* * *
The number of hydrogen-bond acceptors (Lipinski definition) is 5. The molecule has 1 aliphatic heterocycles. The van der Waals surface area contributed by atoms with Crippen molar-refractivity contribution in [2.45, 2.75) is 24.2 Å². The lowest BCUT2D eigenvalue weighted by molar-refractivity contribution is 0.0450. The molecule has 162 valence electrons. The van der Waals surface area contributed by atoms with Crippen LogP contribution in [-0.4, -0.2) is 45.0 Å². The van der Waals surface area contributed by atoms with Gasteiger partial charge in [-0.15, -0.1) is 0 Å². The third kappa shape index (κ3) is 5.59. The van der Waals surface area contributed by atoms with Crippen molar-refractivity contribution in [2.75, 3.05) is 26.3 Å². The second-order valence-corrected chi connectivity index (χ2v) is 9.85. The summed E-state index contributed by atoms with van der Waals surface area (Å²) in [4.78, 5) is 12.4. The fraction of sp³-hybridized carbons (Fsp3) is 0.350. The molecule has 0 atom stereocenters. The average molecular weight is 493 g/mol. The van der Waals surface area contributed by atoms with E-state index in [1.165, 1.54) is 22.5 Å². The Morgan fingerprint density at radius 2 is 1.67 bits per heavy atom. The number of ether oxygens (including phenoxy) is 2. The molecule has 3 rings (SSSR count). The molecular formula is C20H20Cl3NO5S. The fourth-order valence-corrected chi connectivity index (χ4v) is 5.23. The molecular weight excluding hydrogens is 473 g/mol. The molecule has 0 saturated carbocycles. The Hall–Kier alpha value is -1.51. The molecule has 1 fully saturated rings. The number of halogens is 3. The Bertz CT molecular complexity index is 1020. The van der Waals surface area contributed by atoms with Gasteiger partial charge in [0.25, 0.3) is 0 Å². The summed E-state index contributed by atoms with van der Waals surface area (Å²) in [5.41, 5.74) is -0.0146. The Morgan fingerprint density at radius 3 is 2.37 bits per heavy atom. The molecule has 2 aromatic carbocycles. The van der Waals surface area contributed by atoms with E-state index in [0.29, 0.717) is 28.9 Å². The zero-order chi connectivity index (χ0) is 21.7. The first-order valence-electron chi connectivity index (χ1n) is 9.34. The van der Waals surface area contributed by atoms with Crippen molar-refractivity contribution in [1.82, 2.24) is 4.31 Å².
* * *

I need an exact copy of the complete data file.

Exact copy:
The number of hydrogen-bond acceptors (Lipinski definition) is 5. The molecule has 1 aliphatic heterocycles. The van der Waals surface area contributed by atoms with Crippen molar-refractivity contribution in [2.45, 2.75) is 24.2 Å². The lowest BCUT2D eigenvalue weighted by molar-refractivity contribution is 0.0450. The molecule has 162 valence electrons. The van der Waals surface area contributed by atoms with Crippen LogP contribution in [-0.4, -0.2) is 45.0 Å². The van der Waals surface area contributed by atoms with Gasteiger partial charge in [-0.15, -0.1) is 0 Å². The third kappa shape index (κ3) is 5.59. The van der Waals surface area contributed by atoms with Crippen molar-refractivity contribution in [2.75, 3.05) is 26.3 Å². The second-order valence-corrected chi connectivity index (χ2v) is 9.85. The summed E-state index contributed by atoms with van der Waals surface area (Å²) in [4.78, 5) is 12.4. The fraction of sp³-hybridized carbons (Fsp3) is 0.350. The molecule has 0 atom stereocenters. The average molecular weight is 493 g/mol. The van der Waals surface area contributed by atoms with E-state index in [1.165, 1.54) is 22.5 Å². The Morgan fingerprint density at radius 2 is 1.67 bits per heavy atom. The number of ether oxygens (including phenoxy) is 2. The molecule has 3 rings (SSSR count). The molecular formula is C20H20Cl3NO5S. The fourth-order valence-corrected chi connectivity index (χ4v) is 5.23. The molecular weight excluding hydrogens is 473 g/mol. The molecule has 0 saturated carbocycles. The Hall–Kier alpha value is -1.51. The molecule has 1 fully saturated rings. The number of halogens is 3. The Bertz CT molecular complexity index is 1020. The van der Waals surface area contributed by atoms with Gasteiger partial charge in [0.25, 0.3) is 0 Å². The summed E-state index contributed by atoms with van der Waals surface area (Å²) in [5.41, 5.74) is -0.0146. The Morgan fingerprint density at radius 3 is 2.37 bits per heavy atom. The molecule has 2 aromatic carbocycles. The van der Waals surface area contributed by atoms with E-state index in [0.29, 0.717) is 28.9 Å². The zero-order chi connectivity index (χ0) is 21.7. The first-order valence-electron chi connectivity index (χ1n) is 9.34. The van der Waals surface area contributed by atoms with Crippen molar-refractivity contribution in [1.82, 2.24) is 4.31 Å².